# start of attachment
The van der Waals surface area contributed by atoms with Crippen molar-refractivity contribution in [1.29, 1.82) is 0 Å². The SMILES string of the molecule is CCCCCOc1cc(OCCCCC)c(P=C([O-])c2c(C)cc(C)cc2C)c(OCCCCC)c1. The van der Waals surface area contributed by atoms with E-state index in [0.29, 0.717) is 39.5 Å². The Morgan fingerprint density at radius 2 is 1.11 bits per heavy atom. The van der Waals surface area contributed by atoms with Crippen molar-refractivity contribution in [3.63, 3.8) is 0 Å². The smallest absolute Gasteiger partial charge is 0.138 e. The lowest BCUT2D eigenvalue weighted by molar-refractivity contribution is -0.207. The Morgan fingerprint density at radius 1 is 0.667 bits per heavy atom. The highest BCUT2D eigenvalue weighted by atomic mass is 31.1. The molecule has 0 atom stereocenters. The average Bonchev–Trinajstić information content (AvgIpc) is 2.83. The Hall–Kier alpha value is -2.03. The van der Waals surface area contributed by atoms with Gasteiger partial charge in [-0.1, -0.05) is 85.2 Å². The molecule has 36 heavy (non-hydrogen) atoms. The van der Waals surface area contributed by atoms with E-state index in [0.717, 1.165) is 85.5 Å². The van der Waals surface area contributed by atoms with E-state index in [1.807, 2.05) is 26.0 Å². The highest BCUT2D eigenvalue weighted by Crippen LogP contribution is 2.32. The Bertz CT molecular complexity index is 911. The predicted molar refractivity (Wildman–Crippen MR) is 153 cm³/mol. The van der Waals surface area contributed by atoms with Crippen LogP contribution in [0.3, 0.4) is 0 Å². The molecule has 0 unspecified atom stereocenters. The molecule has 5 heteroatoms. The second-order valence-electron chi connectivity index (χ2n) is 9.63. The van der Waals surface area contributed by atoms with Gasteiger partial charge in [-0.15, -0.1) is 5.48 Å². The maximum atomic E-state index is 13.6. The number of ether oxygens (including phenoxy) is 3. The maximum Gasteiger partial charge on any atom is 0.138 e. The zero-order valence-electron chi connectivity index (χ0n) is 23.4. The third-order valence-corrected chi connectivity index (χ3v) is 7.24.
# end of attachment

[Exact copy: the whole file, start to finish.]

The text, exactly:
The van der Waals surface area contributed by atoms with Crippen molar-refractivity contribution in [1.29, 1.82) is 0 Å². The SMILES string of the molecule is CCCCCOc1cc(OCCCCC)c(P=C([O-])c2c(C)cc(C)cc2C)c(OCCCCC)c1. The van der Waals surface area contributed by atoms with E-state index in [0.29, 0.717) is 39.5 Å². The Morgan fingerprint density at radius 2 is 1.11 bits per heavy atom. The van der Waals surface area contributed by atoms with Crippen molar-refractivity contribution in [3.63, 3.8) is 0 Å². The smallest absolute Gasteiger partial charge is 0.138 e. The lowest BCUT2D eigenvalue weighted by molar-refractivity contribution is -0.207. The Morgan fingerprint density at radius 1 is 0.667 bits per heavy atom. The highest BCUT2D eigenvalue weighted by atomic mass is 31.1. The molecule has 0 atom stereocenters. The average Bonchev–Trinajstić information content (AvgIpc) is 2.83. The Hall–Kier alpha value is -2.03. The van der Waals surface area contributed by atoms with Gasteiger partial charge in [-0.1, -0.05) is 85.2 Å². The molecule has 36 heavy (non-hydrogen) atoms. The van der Waals surface area contributed by atoms with E-state index in [0.717, 1.165) is 85.5 Å². The van der Waals surface area contributed by atoms with E-state index in [1.807, 2.05) is 26.0 Å². The highest BCUT2D eigenvalue weighted by Crippen LogP contribution is 2.32. The Bertz CT molecular complexity index is 911. The predicted molar refractivity (Wildman–Crippen MR) is 153 cm³/mol. The van der Waals surface area contributed by atoms with Crippen LogP contribution in [0.3, 0.4) is 0 Å². The molecule has 0 unspecified atom stereocenters. The molecule has 5 heteroatoms. The second-order valence-electron chi connectivity index (χ2n) is 9.63. The van der Waals surface area contributed by atoms with Gasteiger partial charge in [-0.15, -0.1) is 5.48 Å². The maximum atomic E-state index is 13.6. The number of ether oxygens (including phenoxy) is 3. The maximum Gasteiger partial charge on any atom is 0.138 e. The zero-order valence-electron chi connectivity index (χ0n) is 23.4. The third-order valence-corrected chi connectivity index (χ3v) is 7.24.